Security and privacy

About Touch ID security in 1Password for iOS

Learn how 1Password protects your data when you use Touch ID on your iPhone or iPad.

When you enable Touch ID on your iPhone or iPad, you can unlock 1Password with your fingerprint. Because you can unlock 1Password so easily, you can use a longer and more secure Master Password than you might otherwise have chosen, and you can use 1Password more often and in more places.

Your fingerprint is not stored in 1Password

1Password never scans or stores your fingerprint. Touch ID is provided by iOS, which only tells 1Password if your fingerprint was recognized or not.

Learn more about Touch ID advanced security technology.  

Your Master Password still protects your data

Apple hasn’t designed Touch ID as a replacement for your device passcode. In the same way, using Touch ID in 1Password doesn’t replace your Master Password or undermine the security of 1Password. Your data is encrypted with your Master Password, and that remains true even with Touch ID enabled.

At any time, you can manually lock 1Password to ensure that your Master Password will be required instead of your fingerprint. In 1Password, tap Settings > Security > Lock Now.

You can also tell 1Password to require your Master Password after restarting your device or after a specific amount of time. Go to Settings > Advanced > Security and change the Require Master Password setting.

Your Master Password is stored securely

When you enable Touch ID, 1Password stores in the iOS Keychain an obfuscated version of a secret that is equivalent to your Master Password. The secret is used to unlock 1Password when your fingerprint is recognized.

It’s important to understand that the iOS Keychain is not the same thing as iCloud Keychain. Indeed, the secret is stored in a way that ensures it will never leave your iOS device, not even for backups. 1Password uses the kSecAttrAccessibleWhenPasscodeSetThisDeviceOnly attribute to store the secret, which means that:

  • Your device must be unlocked for the secret to be accessible.
  • Your device must have a device passcode set. If you turn off your device passcode, the secret is deleted.
  • The secret cannot be restored to a different device.
  • The secret is not included in iCloud backups.
  • Only 1Password can access the secret.

If you are using 1Password 4 on iOS 7, the device passcode requirement is not enforced. Be sure to set a passcode for your device.

1Password removes the secret from the iOS Keychain:

  • When your fingerprint isn’t recognized three times in a row
  • When you tap Settings > Security > Lock Now
  • When Require Master Password is set to After Device Restart in Settings > Advanced > Security, and you open 1Password after restarting your device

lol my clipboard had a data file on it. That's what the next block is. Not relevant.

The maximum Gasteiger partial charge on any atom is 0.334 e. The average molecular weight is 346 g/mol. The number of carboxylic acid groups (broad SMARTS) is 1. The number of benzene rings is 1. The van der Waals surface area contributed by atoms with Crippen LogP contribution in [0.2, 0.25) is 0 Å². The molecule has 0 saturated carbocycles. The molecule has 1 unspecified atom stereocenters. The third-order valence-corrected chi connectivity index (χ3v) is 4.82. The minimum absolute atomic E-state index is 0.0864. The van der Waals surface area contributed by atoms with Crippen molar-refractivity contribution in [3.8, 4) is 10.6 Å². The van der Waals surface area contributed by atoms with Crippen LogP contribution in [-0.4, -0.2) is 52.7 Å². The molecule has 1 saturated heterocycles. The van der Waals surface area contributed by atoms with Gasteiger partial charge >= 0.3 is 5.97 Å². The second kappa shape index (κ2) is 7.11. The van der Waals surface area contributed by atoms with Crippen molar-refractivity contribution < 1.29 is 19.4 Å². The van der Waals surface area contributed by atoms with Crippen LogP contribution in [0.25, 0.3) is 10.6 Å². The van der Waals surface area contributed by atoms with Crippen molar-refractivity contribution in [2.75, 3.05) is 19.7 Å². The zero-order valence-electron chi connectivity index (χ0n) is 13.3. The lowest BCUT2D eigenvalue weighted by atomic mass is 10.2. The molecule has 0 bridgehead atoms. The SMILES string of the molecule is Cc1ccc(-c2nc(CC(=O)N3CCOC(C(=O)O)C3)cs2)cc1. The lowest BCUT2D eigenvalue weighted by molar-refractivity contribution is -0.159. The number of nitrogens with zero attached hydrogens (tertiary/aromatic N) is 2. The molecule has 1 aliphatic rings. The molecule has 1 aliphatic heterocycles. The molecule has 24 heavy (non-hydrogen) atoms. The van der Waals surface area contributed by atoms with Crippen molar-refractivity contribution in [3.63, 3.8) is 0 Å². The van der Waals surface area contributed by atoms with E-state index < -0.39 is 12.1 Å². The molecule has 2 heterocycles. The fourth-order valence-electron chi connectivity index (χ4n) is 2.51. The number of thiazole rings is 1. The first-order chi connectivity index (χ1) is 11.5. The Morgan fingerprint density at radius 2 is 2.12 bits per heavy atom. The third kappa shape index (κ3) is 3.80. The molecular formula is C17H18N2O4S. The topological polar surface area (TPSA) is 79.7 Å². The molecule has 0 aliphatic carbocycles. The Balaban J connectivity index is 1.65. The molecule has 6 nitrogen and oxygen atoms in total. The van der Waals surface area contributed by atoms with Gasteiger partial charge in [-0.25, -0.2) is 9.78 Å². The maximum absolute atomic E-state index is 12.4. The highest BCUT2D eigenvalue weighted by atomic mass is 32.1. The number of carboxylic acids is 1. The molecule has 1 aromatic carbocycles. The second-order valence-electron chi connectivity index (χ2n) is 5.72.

• When the amount of time in Settings > Advanced > Security > Require Master Password has elapsed and 1Password is open

Protect yourself when using Touch ID

The advantages of using Touch ID far outweigh the risks. Follow these tips to stay safe with Touch ID:

  • Remember your Master Password. If you use Touch ID frequently, it may be easier to forget your Master Password because you’re not regularly typing it.

  • Don’t share your device passcode. If you enable Touch ID in 1Password on your iOS device, it’s important that you guard your device passcode closely. Anyone who knows it can enroll a new fingerprint, and all enrolled fingerprints on the device can be used to unlock 1Password.

  • If you’re concerned someone may attempt to use your fingerprint without your consent, manually lock 1Password. Retrieving your Master Password from your mind while you sleep is still in the realm of science fiction. However, your fingerprint can be used without your consent whether you’re sleeping, unconscious, or otherwise. If you anticipate such a situation, you can manually lock 1Password to ensure that your Master Password will be required instead of your fingerprint. In 1Password, tap Settings > Security > Lock Now.

  • Don’t jailbreak your device. Someone with physical access to your device could theoretically access the secret that 1Password stored in the iOS Keychain. However, that would require unlocking the device, jailbreaking the device (so that something other than 1Password can read the iOS Keychain data that belongs to 1Password), and defeating the obfuscation of the Master Password. If you jailbreak your device, you are willingly defeating one of the strongest defenses against such an attack.

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